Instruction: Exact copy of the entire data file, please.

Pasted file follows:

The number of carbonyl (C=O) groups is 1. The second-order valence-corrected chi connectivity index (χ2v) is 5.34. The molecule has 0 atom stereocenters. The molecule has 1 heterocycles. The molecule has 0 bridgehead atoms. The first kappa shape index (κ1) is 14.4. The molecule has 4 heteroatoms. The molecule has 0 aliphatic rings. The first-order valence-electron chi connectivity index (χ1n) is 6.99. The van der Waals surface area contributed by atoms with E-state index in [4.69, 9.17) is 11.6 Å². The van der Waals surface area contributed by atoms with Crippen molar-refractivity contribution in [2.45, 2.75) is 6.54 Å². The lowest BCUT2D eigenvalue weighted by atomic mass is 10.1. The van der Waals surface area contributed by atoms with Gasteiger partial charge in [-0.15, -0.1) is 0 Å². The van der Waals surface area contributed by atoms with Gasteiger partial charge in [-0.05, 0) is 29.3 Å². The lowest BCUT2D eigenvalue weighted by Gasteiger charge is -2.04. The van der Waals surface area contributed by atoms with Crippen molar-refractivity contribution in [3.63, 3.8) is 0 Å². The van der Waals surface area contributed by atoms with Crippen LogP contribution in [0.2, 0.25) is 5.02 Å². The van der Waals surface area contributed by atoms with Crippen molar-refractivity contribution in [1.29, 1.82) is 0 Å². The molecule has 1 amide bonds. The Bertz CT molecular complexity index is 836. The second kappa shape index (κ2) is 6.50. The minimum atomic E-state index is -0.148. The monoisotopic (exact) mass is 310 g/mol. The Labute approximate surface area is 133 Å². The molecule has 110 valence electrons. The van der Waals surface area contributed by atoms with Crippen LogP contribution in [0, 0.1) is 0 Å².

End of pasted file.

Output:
The number of carbonyl (C=O) groups is 1. The second-order valence-corrected chi connectivity index (χ2v) is 5.34. The molecule has 0 atom stereocenters. The molecule has 1 heterocycles. The molecule has 0 bridgehead atoms. The first kappa shape index (κ1) is 14.4. The molecule has 4 heteroatoms. The molecule has 0 aliphatic rings. The first-order valence-electron chi connectivity index (χ1n) is 6.99. The van der Waals surface area contributed by atoms with E-state index in [4.69, 9.17) is 11.6 Å². The van der Waals surface area contributed by atoms with Crippen molar-refractivity contribution in [2.45, 2.75) is 6.54 Å². The lowest BCUT2D eigenvalue weighted by atomic mass is 10.1. The van der Waals surface area contributed by atoms with Gasteiger partial charge in [-0.15, -0.1) is 0 Å². The van der Waals surface area contributed by atoms with Gasteiger partial charge in [-0.05, 0) is 29.3 Å². The lowest BCUT2D eigenvalue weighted by Gasteiger charge is -2.04. The van der Waals surface area contributed by atoms with Crippen molar-refractivity contribution in [3.63, 3.8) is 0 Å². The van der Waals surface area contributed by atoms with Crippen LogP contribution in [0.2, 0.25) is 5.02 Å². The van der Waals surface area contributed by atoms with Crippen molar-refractivity contribution in [1.29, 1.82) is 0 Å². The molecule has 1 amide bonds. The Bertz CT molecular complexity index is 836. The second kappa shape index (κ2) is 6.50. The minimum atomic E-state index is -0.148. The monoisotopic (exact) mass is 310 g/mol. The Labute approximate surface area is 133 Å². The molecule has 110 valence electrons. The van der Waals surface area contributed by atoms with Crippen LogP contribution in [0, 0.1) is 0 Å².